Average selling prices set to decline in fourth quarter
DRAMeXchange, a research firm that tracks memory chip pricing, is now forecasting that the average selling prices (ASPs) for both DRAM and NAND will decline sequentially in the fourth quarter. The firm also expects ASPs for both products to decline significantly in 2019 compared to this year.
NAND pricing has been soft for several months now, declining by 10% in the third quarter, according to DRAMeXchange, which expects NAND ASPs to decline by 10% to 15% in the fourth quarter. The firm forecasts that NAND ASPs will decline by 25% to 30% next year, thanks to sluggish demand for consumer electronics and increased 3D NAND production capacity and yields among suppliers.
Contract prices for DRAM rose only 1% to 2% in the third quarter and are forecast to decline by 5% or more in the fourth quarter, ending a string of nine consecutive quarters of price growth, said DRAMeXchange. The firm predicts that DRAM prices will decline by 15% to 20% in 2019, but it added that the declines may be steeper if demand weakens for servers and smartphones.
According to IC Insights, a separate research firm, the overall DRAM ASP reached $6.79 in August, a whooping 165% increase from two years earlier in August 2016. The firm said that while DRAM ASP growth has slowed this year compared with 2017, it nevertheless remained on a solid upward trajectory for the first eight months of 2018.
DRAM has always been a highly cyclical business, known for huge booms and downturns. But a convergence of market dynamics — including a smaller supplier base and a much larger pool of demand drivers — have led some to speculate that the DRAM cycles as we have known them may be a thing of the past. However, analysts generally believe that the DRAM market is still as susceptible to cyclicality as it has always been.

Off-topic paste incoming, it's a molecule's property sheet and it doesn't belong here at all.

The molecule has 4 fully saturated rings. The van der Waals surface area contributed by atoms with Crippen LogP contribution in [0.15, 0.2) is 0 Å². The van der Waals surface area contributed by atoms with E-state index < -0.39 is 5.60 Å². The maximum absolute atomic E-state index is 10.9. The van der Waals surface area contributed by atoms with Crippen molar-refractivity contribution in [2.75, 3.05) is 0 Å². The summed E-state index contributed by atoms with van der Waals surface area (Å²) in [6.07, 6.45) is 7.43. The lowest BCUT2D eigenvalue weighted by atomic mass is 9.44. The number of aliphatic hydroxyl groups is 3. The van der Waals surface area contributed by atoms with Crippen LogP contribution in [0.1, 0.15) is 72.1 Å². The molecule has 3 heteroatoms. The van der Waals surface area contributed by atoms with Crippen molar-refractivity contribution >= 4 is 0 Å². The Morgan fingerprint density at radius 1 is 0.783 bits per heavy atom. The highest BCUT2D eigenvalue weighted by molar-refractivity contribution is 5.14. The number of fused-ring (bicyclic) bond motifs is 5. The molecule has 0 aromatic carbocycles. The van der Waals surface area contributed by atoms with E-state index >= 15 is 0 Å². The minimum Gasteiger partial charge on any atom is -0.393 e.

“The DRAM market is known for being very cyclical, and after experiencing strong gains for two years, historical precedence now strongly suggests that the DRAM ASP (and market) will soon begin trending downward,” said IC Insights in a recent report.
A major indicator that DRAM ASPs are on the verge of decline is back-to-back years of big increases in DRAM capital spending, flooding the market with capacity that is now outstripping demand. According to IC Insights, DRAM capital spending jumped by 81% to $16.3 billion last year and is expected to climb by another 40% to $22.9 billion this year. “Capex spending at these levels would normally lead to an overwhelming flood of new capacity and a subsequent rapid decline in prices,” said the firm.
However, IC Insights also pointed out that what is slightly different today from past years is that big gains in productivity normally associated with significant spending increases are much lower at the sub-20-nm process nodes now being used by DRAM suppliers.